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In a new podcast with Dr. David Phelps, we talk about short-term thinking and the damaging effects this has on long-term results. It reminded me of the conversation I had with Dorie Clark on The Burleson Box podcast. She has a great book called The Long Game – How to be a Long-Term Thinker in a Short-Term World.

Dorie told me, “You know you’re getting this right when you’ve put the proper systems in place so that your business doesn’t collapse if you’re not working 24/7.”

Smart people like Warren Buffett and the late, great Charlie Munger understand this fundamental truth to achieving long-term results… because in the long run, it’s always the long run that matters. Here are five areas where I see the best, biggest, and most-impressive long-term results; something Paul Graham calls superlinear returns.

1. Innovation and Growth: Long-term success often requires strategic planning and innovation. Sit down with your team leaders and business partners. Talk about how short-term thinking may hinder the development of innovative solutions and sustainable growth in your business.

2. Relationships and Trust: Consider the impact on interpersonal relationships and trust. Short-term thinking may lead to decisions that damage trust and strain relationships, both personally and professionally. In the spirit of Charlie Munger, find out what will destroy good relationships and then never go there.

3. Financial Planning: Spend some time considering the importance of long-term financial planning and how short-term thinking can contribute to financial instability, debt, and inadequate retirement preparations.

4. Health and Well-being: Short-term thinking may prioritize immediate gratification over long-term health and well-being. How can this affect your lifestyle choices, mental health, and overall quality of life? What mentor, colleague or coach is 10-15 years ahead of you in this pursuit and what questions could you ask them in order to help you prepare for the future?

5. Education and Skill Development: Long-term success often involves continuous learning and skill development. Short-term thinking may discourage investments in education and professional development. This is almost always a mistake.

As professionals, we didn’t take the short-road in our education. We didn’t take shortcuts in choosing the right spouse or deciding where to build our practices, but if we start comparing ourselves to others, it becomes extremely easy to want short-term results at the sacrifice of what really matters to us (and what ultimately creates sustainable success, happiness, and fulfillment).

A tactical approach to avoid short-term thinking:

Set clear long-term goals and write them down. Break them down into actionable steps. If you have a 3 year plan, ask yourself what Ask “What does a HUGE success look like to me with my finances or practice or new patient marketing 1 year from now?” Think: number of patients, return on investment, savings, etc. Then walk back 3 months and ask what actions you’re taking in order to achieve that huge success. Then walk it back another 3 months. Then another 3 months. Then to the present. What is the first step you need to take? Take that step today.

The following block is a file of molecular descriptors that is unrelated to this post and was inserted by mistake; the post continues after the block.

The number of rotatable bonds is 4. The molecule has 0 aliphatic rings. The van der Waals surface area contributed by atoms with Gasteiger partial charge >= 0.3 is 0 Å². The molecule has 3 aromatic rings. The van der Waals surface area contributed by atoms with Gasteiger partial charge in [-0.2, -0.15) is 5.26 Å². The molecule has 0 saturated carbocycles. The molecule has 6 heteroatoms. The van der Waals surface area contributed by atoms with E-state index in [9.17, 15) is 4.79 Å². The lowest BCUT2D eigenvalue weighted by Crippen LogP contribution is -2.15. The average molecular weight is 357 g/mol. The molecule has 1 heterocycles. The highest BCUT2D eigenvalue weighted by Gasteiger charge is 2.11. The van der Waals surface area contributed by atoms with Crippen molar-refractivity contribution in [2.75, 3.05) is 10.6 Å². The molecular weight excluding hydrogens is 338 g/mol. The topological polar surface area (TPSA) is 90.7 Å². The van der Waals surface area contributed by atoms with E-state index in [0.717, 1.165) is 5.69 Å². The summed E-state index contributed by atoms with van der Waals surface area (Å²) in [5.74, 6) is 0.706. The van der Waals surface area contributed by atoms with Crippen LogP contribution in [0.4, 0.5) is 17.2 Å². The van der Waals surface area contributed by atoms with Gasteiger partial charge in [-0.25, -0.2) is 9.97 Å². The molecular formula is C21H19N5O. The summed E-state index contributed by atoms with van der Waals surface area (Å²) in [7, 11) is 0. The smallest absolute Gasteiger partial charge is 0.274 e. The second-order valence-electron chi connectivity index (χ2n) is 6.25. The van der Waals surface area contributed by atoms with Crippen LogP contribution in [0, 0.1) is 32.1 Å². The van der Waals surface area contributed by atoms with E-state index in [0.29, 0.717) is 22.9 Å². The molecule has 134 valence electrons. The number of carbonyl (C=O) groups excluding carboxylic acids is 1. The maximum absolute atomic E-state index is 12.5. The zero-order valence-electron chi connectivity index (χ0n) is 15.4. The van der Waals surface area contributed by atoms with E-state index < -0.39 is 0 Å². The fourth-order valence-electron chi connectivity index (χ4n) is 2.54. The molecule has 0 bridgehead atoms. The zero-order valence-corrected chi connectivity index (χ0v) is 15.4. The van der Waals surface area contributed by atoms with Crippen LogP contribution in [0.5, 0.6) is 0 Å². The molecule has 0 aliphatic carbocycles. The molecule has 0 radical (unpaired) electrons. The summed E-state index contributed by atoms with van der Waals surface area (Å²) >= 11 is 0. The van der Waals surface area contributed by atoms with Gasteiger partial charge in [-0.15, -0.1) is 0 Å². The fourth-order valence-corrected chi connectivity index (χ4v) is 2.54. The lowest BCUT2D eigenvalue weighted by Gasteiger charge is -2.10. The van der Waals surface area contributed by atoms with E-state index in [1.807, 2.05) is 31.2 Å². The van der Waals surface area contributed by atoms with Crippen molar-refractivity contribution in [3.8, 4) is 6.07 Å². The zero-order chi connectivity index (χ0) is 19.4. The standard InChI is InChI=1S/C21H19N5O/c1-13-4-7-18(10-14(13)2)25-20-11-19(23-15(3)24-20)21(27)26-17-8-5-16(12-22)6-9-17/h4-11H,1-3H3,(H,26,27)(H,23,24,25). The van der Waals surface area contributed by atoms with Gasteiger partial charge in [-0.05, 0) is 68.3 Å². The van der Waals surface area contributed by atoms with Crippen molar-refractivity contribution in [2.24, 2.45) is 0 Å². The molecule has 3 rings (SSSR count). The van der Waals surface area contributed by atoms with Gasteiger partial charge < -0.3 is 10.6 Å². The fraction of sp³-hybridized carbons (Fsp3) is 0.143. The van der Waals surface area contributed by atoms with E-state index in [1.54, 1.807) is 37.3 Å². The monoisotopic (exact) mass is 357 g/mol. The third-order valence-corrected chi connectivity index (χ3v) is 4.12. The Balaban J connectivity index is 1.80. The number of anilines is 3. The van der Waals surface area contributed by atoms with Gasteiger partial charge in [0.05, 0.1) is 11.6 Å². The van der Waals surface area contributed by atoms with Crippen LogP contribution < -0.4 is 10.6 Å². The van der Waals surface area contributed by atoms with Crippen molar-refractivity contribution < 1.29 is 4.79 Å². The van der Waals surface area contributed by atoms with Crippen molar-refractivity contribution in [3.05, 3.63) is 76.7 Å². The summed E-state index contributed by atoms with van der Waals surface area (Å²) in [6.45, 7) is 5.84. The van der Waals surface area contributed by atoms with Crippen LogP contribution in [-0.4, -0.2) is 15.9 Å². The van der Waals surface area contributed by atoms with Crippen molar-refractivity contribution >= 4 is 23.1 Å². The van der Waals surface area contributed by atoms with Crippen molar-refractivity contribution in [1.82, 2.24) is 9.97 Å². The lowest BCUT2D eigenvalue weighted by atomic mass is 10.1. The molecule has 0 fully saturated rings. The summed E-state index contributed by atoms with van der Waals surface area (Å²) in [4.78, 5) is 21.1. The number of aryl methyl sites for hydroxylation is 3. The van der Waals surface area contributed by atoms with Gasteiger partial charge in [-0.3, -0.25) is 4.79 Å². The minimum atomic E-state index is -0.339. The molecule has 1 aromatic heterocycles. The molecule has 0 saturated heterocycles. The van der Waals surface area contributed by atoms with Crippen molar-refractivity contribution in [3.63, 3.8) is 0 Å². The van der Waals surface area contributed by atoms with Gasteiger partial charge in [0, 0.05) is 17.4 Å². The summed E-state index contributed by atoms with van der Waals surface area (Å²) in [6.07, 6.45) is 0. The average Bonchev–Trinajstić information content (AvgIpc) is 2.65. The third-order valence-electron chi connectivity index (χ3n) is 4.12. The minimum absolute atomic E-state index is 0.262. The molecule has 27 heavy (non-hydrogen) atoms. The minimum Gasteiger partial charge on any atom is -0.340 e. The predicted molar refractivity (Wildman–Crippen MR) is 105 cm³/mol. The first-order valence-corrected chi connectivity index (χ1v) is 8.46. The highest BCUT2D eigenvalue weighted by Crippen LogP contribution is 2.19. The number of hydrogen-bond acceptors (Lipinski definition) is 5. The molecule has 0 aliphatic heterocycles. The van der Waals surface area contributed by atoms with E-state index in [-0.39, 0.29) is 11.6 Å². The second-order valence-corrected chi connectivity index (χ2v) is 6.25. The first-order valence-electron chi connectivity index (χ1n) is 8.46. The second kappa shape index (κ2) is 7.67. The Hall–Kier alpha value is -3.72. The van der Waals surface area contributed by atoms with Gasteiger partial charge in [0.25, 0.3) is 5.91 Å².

Embrace continuous learning. Stay informed of industry trends and advancements. Invest in your team so that they can learn new skills, even if those skills don’t appear to be immediately related to their job duties. Several of the best attorneys I’ve spoken to say they learned a ton from improv comedy classes, but who would initially think an improv class could help in a law practice? If an assistant in your practice wants to take a public speaking course or ceramics class, find a way to support those endeavors. Lifelong learners and curious team members are some of the best you’ll ever find. Give them room to grow, learn, and lean into their curiosity.

Balance short- and long-term objectives. You can achieve both, but there is usually a compromise somewhere along the way. Anticipate these obstacles or perceived setbacks so that you can strategize the best way forward for all stakeholders. Don’t be surprised if resistance comes up. As Steven Pressfield teaches, move towards the resistance. This is a classic principle from stoic philosophy: the obstacle becomes the way.

Get a mentor / coach / strategic advisor. You can learn anything you want if you have 10,000 hours and large buckets of cash to burn. If you prefer to leapfrog to the head of the class as often as possible, it’s actually more important to ask “Who?” not how. Yes, you still have to put in the work. You don’t “win” the long game by avoiding the hard stuff, but there’s no law which states you must be inefficient in the work completed. Be smart, not unnecessarily slow.

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